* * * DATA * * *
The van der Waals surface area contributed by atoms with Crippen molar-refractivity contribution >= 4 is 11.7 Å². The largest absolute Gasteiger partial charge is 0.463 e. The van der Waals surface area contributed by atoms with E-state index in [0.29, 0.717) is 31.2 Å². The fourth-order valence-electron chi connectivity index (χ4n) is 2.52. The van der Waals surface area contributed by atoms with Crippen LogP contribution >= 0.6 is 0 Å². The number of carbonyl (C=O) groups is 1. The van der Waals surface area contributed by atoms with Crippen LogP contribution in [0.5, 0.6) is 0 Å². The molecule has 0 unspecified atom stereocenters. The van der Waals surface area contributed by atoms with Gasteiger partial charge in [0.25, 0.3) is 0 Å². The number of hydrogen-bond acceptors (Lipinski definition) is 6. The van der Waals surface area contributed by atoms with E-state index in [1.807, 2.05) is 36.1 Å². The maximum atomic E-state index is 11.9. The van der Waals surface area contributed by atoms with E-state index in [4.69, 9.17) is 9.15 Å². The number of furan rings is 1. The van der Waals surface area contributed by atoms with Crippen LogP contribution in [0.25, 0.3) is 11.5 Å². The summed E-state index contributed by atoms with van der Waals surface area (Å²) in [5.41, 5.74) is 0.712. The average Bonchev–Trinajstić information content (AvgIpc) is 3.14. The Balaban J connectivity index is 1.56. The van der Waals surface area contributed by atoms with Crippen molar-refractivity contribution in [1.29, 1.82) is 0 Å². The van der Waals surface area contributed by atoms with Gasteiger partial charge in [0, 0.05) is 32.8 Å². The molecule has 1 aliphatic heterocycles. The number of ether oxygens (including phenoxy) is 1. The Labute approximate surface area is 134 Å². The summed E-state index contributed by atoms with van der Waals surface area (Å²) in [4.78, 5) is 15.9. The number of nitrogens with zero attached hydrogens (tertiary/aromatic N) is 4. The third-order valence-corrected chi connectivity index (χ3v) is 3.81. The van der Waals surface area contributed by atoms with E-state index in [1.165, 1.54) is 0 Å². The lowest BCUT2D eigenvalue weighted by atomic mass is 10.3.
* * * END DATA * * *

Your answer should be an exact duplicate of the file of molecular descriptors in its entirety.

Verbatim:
The van der Waals surface area contributed by atoms with Crippen molar-refractivity contribution >= 4 is 11.7 Å². The largest absolute Gasteiger partial charge is 0.463 e. The van der Waals surface area contributed by atoms with E-state index in [0.29, 0.717) is 31.2 Å². The fourth-order valence-electron chi connectivity index (χ4n) is 2.52. The van der Waals surface area contributed by atoms with Crippen LogP contribution >= 0.6 is 0 Å². The number of carbonyl (C=O) groups is 1. The van der Waals surface area contributed by atoms with Crippen LogP contribution in [0.5, 0.6) is 0 Å². The molecule has 0 unspecified atom stereocenters. The van der Waals surface area contributed by atoms with Gasteiger partial charge in [0.25, 0.3) is 0 Å². The number of hydrogen-bond acceptors (Lipinski definition) is 6. The van der Waals surface area contributed by atoms with E-state index in [1.807, 2.05) is 36.1 Å². The maximum atomic E-state index is 11.9. The van der Waals surface area contributed by atoms with E-state index in [4.69, 9.17) is 9.15 Å². The number of furan rings is 1. The van der Waals surface area contributed by atoms with Crippen LogP contribution in [0.25, 0.3) is 11.5 Å². The summed E-state index contributed by atoms with van der Waals surface area (Å²) in [5.41, 5.74) is 0.712. The average Bonchev–Trinajstić information content (AvgIpc) is 3.14. The Balaban J connectivity index is 1.56. The van der Waals surface area contributed by atoms with Crippen molar-refractivity contribution in [1.29, 1.82) is 0 Å². The van der Waals surface area contributed by atoms with Gasteiger partial charge in [0, 0.05) is 32.8 Å². The molecule has 1 aliphatic heterocycles. The number of ether oxygens (including phenoxy) is 1. The Labute approximate surface area is 134 Å². The summed E-state index contributed by atoms with van der Waals surface area (Å²) in [4.78, 5) is 15.9. The number of nitrogens with zero attached hydrogens (tertiary/aromatic N) is 4. The third-order valence-corrected chi connectivity index (χ3v) is 3.81. The van der Waals surface area contributed by atoms with E-state index in [1.165, 1.54) is 0 Å². The lowest BCUT2D eigenvalue weighted by atomic mass is 10.3.